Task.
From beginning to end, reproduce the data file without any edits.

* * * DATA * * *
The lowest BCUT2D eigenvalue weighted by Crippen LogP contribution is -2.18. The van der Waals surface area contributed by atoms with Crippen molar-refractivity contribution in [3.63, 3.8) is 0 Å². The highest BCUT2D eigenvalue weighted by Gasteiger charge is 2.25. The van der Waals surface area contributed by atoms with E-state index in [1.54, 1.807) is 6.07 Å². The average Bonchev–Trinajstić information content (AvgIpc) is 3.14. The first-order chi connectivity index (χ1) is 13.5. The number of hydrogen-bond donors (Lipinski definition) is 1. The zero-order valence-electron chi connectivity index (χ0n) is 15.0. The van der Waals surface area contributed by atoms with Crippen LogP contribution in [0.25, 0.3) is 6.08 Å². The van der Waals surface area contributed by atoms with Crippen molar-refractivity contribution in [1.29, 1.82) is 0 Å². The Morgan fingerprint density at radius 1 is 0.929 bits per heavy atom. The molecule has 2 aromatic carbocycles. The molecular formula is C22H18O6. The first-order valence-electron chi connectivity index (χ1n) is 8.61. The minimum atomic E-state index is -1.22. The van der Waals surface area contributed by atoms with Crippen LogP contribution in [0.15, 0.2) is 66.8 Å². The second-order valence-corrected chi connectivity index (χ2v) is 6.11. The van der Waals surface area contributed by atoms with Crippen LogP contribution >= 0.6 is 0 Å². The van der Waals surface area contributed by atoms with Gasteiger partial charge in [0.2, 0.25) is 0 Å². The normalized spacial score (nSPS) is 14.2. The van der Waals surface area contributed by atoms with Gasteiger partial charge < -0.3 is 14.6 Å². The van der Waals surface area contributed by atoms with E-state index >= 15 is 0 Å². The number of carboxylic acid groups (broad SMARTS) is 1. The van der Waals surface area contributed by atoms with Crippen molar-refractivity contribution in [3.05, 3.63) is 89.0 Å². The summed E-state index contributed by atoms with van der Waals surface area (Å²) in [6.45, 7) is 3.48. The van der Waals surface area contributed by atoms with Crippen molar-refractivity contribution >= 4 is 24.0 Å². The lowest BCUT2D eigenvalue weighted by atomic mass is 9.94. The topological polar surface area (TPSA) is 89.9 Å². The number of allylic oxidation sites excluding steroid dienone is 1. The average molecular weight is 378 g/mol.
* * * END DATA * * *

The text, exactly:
The lowest BCUT2D eigenvalue weighted by Crippen LogP contribution is -2.18. The van der Waals surface area contributed by atoms with Crippen molar-refractivity contribution in [3.63, 3.8) is 0 Å². The highest BCUT2D eigenvalue weighted by Gasteiger charge is 2.25. The van der Waals surface area contributed by atoms with E-state index in [1.54, 1.807) is 6.07 Å². The average Bonchev–Trinajstić information content (AvgIpc) is 3.14. The first-order chi connectivity index (χ1) is 13.5. The number of hydrogen-bond donors (Lipinski definition) is 1. The zero-order valence-electron chi connectivity index (χ0n) is 15.0. The van der Waals surface area contributed by atoms with Crippen LogP contribution in [0.25, 0.3) is 6.08 Å². The van der Waals surface area contributed by atoms with Crippen molar-refractivity contribution in [1.29, 1.82) is 0 Å². The Morgan fingerprint density at radius 1 is 0.929 bits per heavy atom. The molecule has 2 aromatic carbocycles. The molecular formula is C22H18O6. The first-order valence-electron chi connectivity index (χ1n) is 8.61. The minimum atomic E-state index is -1.22. The van der Waals surface area contributed by atoms with Crippen LogP contribution in [0.15, 0.2) is 66.8 Å². The second-order valence-corrected chi connectivity index (χ2v) is 6.11. The van der Waals surface area contributed by atoms with Crippen LogP contribution >= 0.6 is 0 Å². The van der Waals surface area contributed by atoms with Gasteiger partial charge in [0.2, 0.25) is 0 Å². The normalized spacial score (nSPS) is 14.2. The van der Waals surface area contributed by atoms with Gasteiger partial charge < -0.3 is 14.6 Å². The van der Waals surface area contributed by atoms with E-state index >= 15 is 0 Å². The number of carboxylic acid groups (broad SMARTS) is 1. The van der Waals surface area contributed by atoms with Crippen molar-refractivity contribution in [3.05, 3.63) is 89.0 Å². The summed E-state index contributed by atoms with van der Waals surface area (Å²) in [6.45, 7) is 3.48. The van der Waals surface area contributed by atoms with Crippen molar-refractivity contribution >= 4 is 24.0 Å². The lowest BCUT2D eigenvalue weighted by atomic mass is 9.94. The topological polar surface area (TPSA) is 89.9 Å². The number of allylic oxidation sites excluding steroid dienone is 1. The average molecular weight is 378 g/mol.